Mix-Up Preceded Deadly Drone Strike in Jordan, U.S. Officials Say


The Pentagon on Monday identified the dead soldiers as Sgt. William Jerome Rivers, 46, of Carrollton, Ga.; Spec. Kennedy Ladon Sanders, 24, of Waycross, Ga.; and Spec. Breonna Alexsondria Moffett, 23, of Savannah, Ga. The three were assigned to the 718th Engineer Company, 926th Engineer Battalion, 926th Engineer Brigade, an Army Reserve unit based in Fort Moore, Ga.

The drone strike on the outpost in northeast Jordan near its borders with Syria and Iraq, called Tower 22, escalated hostilities in the region that have been mounting since the Oct. 7 Hamas attack on Israel and the subsequent war in Gaza.

A military investigation is underway to determine exactly what went wrong. Pentagon officials said the base’s air defenses were functioning properly early Sunday. Weather was not a factor.

One theory military officials are examining is that the militants studied the patterns of U.S. drone flights and deliberately positioned their attack drone near the returning American drone to make it harder to spot. Militia planners could have used Google Earth images of the base to guide the explosives-laden drone to the center of a mass target like the living quarters.

Mr. Biden has vowed to retaliate, and he met for a second straight day on Monday with his senior national security aides to discuss possible targets in Syria, Iraq and Iran. Senior U.S. officials said attacking Iran directly was less likely, though the U.S. military has drawn up plans to strike Iranian military advisers and trainers in Iraq and Syria in the event that U.S. troops were killed by Iran-backed militias in the Middle East.

Defense Secretary Lloyd J. Austin III, on his first day back to work at the Pentagon since his surgery last month for prostate cancer, condemned the attacks and vowed retribution.

“Let me start with my outrage and sorrow for the deaths of three brave U.S. troops in Jordan and for the other troops who were wounded,” Mr. Austin said before meeting with NATO’s secretary general, Jens Stoltenberg. “The president and I will not tolerate attacks on U.S. forces, and we will take all necessary actions to defend the U.S. and our troops.”

The drone strike in Jordan underscored that the Iran-backed militias — whether in Iran or Syria, or the Houthis in Yemen — remained capable of inflicting serious consequences on American troops despite the U.S. military’s efforts to weaken them and avoid tumbling into a wider conflict, possibly with Iran itself.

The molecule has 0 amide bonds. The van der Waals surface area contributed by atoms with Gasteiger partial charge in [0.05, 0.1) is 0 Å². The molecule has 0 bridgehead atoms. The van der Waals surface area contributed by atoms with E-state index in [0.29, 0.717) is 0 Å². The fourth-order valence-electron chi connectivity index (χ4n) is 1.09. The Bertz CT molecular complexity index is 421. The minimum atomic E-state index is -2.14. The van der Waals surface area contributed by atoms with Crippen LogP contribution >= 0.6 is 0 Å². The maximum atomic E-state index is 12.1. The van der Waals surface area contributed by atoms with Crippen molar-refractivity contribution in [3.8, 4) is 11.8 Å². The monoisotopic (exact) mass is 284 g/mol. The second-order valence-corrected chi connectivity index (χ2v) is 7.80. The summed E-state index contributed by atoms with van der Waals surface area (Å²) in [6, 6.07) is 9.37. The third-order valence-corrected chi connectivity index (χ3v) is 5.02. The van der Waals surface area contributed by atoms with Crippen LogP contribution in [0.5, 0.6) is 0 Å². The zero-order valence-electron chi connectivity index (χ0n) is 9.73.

American troops in Iraq and Syria, and now Jordan, have come under attack at least 165 times since October — 66 times in Iraq, 98 times in Syria and Sunday’s attack in Jordan — the Pentagon said on Monday. More than 80 service members had suffered injuries, including brain trauma, before the latest salvo.

“We know that Iran supports these groups,” John F. Kirby, a National Security Council spokesman, said on Monday. “We know they resource them, we know they train them. We know that they’re certainly not discouraging these attacks.”

But Mr. Kirby added, “The degree to which they order and direct is something that intelligence analysts will look at.”

Pressed repeatedly at briefings with reporters on Monday about when and how the United States would respond, Mr. Kirby and Ms. Singh declined to comment on specific options. They emphasized that the administration was seeking to avert a wider war in the region, even as they blamed the attack for escalating tensions.

“We’re not looking for a war with Iran,” Mr. Kirby said. “But the attacks have to stop.”

Secretary of State Antony J. Blinken said on Monday that he would not “telegraph” any potential U.S. response but that such action “could be multileveled, come in stages — and be sustained over time.”

Mr. Blinken added: “This is an incredibly volatile time in the Middle East. I would argue that we have not seen a situation as dangerous as the one we’re facing now across the region since at least 1973, and arguably even before that.”

For its part, Iran on Monday denied any link to the attack and blamed Washington for igniting tensions in the region.

About 350 Army and Air Force personnel are deployed to the Tower 22 border outpost. It serves as a logistics and resupply hub for the Al Tanf garrison nearby in southeastern Syria, where American troops work with local Syrian partners to fight remnants of the Islamic State.

The one-way attack drone hit near the outpost’s living quarters, causing injuries that ranged from minor cuts to brain trauma, a U.S. military official said. Eight U.S. service members were flown to Iraq for medical care, and three of those were expected to be flown to Germany for even more advanced treatment, Ms. Singh said.

The soldiers and airmen were living in containerized housing units, Ms. Singh said, essentially aluminum boxes a little bigger than a commercial shipping container. They have linoleum floors and cots or beds inside, and can be easily transported on trucks.

“What was different about this attack is where it landed,” Ms. Singh said. “It was pretty early in the morning, so people were actually in their beds when the drone impacted.”

Michael Crowley contributed reporting.



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